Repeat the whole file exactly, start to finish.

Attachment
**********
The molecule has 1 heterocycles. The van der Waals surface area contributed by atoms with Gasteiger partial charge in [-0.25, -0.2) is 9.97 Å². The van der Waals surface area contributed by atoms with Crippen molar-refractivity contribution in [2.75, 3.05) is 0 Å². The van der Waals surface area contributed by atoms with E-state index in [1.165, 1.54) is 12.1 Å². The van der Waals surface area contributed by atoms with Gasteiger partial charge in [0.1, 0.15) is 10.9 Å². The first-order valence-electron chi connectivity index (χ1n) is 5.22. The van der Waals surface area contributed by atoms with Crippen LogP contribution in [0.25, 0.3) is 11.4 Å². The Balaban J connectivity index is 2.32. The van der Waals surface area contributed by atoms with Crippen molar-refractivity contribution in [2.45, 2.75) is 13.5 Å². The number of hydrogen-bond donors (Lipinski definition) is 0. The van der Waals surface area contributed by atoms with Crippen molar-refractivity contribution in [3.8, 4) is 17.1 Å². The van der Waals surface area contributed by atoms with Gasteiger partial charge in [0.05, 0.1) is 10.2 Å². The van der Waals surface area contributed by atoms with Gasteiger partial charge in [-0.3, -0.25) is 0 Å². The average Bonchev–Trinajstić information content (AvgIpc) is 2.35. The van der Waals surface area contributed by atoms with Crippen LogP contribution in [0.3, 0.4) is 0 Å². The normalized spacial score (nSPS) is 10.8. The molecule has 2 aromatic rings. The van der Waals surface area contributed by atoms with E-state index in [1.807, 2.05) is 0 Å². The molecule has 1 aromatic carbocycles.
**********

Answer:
The molecule has 1 heterocycles. The van der Waals surface area contributed by atoms with Gasteiger partial charge in [-0.25, -0.2) is 9.97 Å². The van der Waals surface area contributed by atoms with Crippen molar-refractivity contribution in [2.75, 3.05) is 0 Å². The van der Waals surface area contributed by atoms with E-state index in [1.165, 1.54) is 12.1 Å². The van der Waals surface area contributed by atoms with Gasteiger partial charge in [0.1, 0.15) is 10.9 Å². The first-order valence-electron chi connectivity index (χ1n) is 5.22. The van der Waals surface area contributed by atoms with Crippen LogP contribution in [0.25, 0.3) is 11.4 Å². The Balaban J connectivity index is 2.32. The van der Waals surface area contributed by atoms with Crippen molar-refractivity contribution in [2.45, 2.75) is 13.5 Å². The number of hydrogen-bond donors (Lipinski definition) is 0. The van der Waals surface area contributed by atoms with Crippen molar-refractivity contribution in [3.8, 4) is 17.1 Å². The van der Waals surface area contributed by atoms with Gasteiger partial charge in [0.05, 0.1) is 10.2 Å². The van der Waals surface area contributed by atoms with Gasteiger partial charge in [-0.3, -0.25) is 0 Å². The average Bonchev–Trinajstić information content (AvgIpc) is 2.35. The van der Waals surface area contributed by atoms with Crippen LogP contribution in [0.3, 0.4) is 0 Å². The normalized spacial score (nSPS) is 10.8. The molecule has 2 aromatic rings. The van der Waals surface area contributed by atoms with E-state index in [1.807, 2.05) is 0 Å². The molecule has 1 aromatic carbocycles.